In computer vision, CNNs have definitely proven themselves useful in learning feature maps for tasks such as image classification. When applied to images, the role of convolutional and max-pooling layers is easily interpretable as image filtering and aggregation. However, what does it mean to apply CNNs for textual data? What is the interpretation of CNN layers in this case?
Instead of image pixels, the input to most NLP tasks are sentences or documents represented as a matrix. Each row of the matrix corresponds to one token, typically represented as a word embedding like word2vec or GloVe.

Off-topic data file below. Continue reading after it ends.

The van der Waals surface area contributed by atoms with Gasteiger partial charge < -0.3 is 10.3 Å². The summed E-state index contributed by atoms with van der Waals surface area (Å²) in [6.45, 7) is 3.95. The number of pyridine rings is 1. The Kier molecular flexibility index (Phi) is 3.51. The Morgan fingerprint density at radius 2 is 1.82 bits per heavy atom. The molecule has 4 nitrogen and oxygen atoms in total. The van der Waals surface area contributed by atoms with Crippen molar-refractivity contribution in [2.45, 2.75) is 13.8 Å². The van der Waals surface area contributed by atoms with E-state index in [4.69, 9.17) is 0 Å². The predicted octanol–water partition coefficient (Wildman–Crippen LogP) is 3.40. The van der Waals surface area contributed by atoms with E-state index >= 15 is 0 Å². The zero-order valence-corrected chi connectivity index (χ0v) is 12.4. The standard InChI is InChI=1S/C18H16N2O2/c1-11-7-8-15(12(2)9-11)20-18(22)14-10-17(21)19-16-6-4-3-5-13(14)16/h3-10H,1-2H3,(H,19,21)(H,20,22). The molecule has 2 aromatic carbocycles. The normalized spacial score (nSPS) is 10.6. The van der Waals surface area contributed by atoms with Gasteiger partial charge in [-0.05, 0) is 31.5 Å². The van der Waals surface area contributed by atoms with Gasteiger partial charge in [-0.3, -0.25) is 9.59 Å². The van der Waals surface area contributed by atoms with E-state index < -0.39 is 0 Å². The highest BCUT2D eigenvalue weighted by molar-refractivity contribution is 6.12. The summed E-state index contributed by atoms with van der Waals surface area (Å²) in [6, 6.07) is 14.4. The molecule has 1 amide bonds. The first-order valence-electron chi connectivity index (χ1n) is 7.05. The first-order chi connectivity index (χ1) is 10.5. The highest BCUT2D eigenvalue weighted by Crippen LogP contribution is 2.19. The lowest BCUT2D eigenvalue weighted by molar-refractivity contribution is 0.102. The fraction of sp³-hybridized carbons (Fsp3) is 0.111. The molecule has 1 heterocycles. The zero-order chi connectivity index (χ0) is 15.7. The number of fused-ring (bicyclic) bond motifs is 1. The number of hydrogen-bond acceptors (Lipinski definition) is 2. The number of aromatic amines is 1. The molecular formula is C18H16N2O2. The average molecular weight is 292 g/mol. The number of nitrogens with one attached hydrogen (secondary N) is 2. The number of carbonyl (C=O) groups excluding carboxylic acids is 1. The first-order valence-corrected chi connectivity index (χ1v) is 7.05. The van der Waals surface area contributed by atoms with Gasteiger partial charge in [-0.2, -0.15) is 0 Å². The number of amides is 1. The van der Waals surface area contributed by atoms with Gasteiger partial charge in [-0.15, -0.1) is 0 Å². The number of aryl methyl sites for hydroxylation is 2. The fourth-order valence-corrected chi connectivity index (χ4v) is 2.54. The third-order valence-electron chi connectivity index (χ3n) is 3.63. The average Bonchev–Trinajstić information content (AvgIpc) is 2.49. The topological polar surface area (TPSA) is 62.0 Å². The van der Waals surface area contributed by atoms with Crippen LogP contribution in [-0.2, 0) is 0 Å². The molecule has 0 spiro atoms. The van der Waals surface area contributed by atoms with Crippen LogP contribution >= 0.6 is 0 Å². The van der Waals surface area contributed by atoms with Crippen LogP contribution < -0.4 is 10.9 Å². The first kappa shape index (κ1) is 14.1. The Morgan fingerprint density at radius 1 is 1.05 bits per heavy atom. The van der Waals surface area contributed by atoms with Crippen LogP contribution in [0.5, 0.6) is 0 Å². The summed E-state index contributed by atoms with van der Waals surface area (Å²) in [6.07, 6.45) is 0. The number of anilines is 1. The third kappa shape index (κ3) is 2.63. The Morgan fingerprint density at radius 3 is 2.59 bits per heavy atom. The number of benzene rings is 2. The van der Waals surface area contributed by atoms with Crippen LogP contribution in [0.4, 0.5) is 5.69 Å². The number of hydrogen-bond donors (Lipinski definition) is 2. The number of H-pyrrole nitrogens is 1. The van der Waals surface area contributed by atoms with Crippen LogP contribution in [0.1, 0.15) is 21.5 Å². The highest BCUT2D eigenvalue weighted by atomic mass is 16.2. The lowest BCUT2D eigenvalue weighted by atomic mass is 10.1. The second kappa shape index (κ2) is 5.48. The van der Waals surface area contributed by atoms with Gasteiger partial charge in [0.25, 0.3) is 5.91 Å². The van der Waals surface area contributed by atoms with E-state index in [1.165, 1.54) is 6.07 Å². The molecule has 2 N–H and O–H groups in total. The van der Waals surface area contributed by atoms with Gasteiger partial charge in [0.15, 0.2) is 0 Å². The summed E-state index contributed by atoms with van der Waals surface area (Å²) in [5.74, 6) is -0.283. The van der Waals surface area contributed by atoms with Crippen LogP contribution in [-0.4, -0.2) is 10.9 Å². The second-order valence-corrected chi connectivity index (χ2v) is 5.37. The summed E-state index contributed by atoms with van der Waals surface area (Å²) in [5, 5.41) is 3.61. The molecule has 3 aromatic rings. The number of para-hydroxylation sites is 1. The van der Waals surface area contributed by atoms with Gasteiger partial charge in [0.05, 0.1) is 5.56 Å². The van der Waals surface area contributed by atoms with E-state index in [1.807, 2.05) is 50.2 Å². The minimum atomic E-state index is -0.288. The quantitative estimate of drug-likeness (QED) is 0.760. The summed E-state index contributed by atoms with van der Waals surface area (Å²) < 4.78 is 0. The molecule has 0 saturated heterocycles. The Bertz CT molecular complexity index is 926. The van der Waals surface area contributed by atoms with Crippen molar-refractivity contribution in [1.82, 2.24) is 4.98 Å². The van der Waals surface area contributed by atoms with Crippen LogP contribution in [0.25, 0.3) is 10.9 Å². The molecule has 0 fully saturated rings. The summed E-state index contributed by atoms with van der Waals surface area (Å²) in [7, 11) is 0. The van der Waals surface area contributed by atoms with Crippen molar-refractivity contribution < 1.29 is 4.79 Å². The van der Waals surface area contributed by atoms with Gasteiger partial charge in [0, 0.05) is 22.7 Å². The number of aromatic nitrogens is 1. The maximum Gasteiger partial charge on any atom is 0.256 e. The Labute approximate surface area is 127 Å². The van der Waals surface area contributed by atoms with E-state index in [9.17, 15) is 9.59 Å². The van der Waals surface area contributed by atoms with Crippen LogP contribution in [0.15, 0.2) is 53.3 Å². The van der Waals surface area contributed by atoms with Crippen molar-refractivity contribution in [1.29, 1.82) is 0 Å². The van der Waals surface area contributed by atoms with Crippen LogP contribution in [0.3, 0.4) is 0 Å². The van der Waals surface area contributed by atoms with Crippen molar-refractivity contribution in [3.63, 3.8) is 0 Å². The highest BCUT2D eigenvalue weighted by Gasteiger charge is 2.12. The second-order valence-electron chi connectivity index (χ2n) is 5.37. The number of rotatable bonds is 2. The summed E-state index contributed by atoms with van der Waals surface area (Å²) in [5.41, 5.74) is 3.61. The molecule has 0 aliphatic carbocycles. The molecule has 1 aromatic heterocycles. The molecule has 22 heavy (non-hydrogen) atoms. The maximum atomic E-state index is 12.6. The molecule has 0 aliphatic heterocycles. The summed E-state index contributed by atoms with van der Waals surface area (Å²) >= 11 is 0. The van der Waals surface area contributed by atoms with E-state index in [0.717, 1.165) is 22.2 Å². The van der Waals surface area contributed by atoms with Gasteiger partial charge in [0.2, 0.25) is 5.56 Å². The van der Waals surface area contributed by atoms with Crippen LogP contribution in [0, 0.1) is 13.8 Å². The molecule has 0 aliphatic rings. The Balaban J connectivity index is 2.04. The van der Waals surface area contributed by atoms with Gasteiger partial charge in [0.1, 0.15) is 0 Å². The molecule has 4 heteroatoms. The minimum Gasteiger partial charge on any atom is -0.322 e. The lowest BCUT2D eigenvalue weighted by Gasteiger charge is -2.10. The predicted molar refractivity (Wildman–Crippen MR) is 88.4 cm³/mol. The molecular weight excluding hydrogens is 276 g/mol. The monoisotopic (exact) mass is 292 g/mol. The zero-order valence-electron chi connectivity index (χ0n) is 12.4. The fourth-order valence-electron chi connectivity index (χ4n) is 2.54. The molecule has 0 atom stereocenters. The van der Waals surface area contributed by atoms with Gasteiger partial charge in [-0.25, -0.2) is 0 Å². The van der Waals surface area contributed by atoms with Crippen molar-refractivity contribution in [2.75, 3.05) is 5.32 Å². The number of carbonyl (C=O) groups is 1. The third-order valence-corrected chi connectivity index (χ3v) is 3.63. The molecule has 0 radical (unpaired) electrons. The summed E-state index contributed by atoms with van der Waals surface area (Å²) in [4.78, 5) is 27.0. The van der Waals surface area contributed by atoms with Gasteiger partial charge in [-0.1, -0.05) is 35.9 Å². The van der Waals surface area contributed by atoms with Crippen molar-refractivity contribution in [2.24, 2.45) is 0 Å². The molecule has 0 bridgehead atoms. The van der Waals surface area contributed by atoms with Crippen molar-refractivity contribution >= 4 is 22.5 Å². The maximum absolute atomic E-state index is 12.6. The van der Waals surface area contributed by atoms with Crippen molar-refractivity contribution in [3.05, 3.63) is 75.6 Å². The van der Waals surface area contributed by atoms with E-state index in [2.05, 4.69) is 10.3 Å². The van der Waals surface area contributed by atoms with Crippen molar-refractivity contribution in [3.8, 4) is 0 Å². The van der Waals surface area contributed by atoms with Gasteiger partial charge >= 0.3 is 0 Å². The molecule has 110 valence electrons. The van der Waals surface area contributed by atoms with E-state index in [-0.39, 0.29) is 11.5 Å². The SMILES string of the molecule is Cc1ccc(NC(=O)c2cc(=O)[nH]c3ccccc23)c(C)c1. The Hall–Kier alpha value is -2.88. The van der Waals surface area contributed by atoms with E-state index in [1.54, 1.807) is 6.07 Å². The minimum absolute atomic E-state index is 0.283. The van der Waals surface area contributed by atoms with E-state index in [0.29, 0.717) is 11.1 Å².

In vision, convolutional filters slide over local patches of an image, but in NLP, filters are typically used over full rows of the matrix. Thus, the width of the filters is usually the same as the width of the input matrix. The height, or region size, may vary, but sliding windows over 2-5 words at a time are typical.
A big argument for CNNs is that they are fast. The most natural fit for CNNs seem to be classifications tasks, such as sentiment analysis or spam detection. Convolutions and pooling operations lose information about the local order of words, so for example sequence tagging is harder to fit into a pure CNN architecture.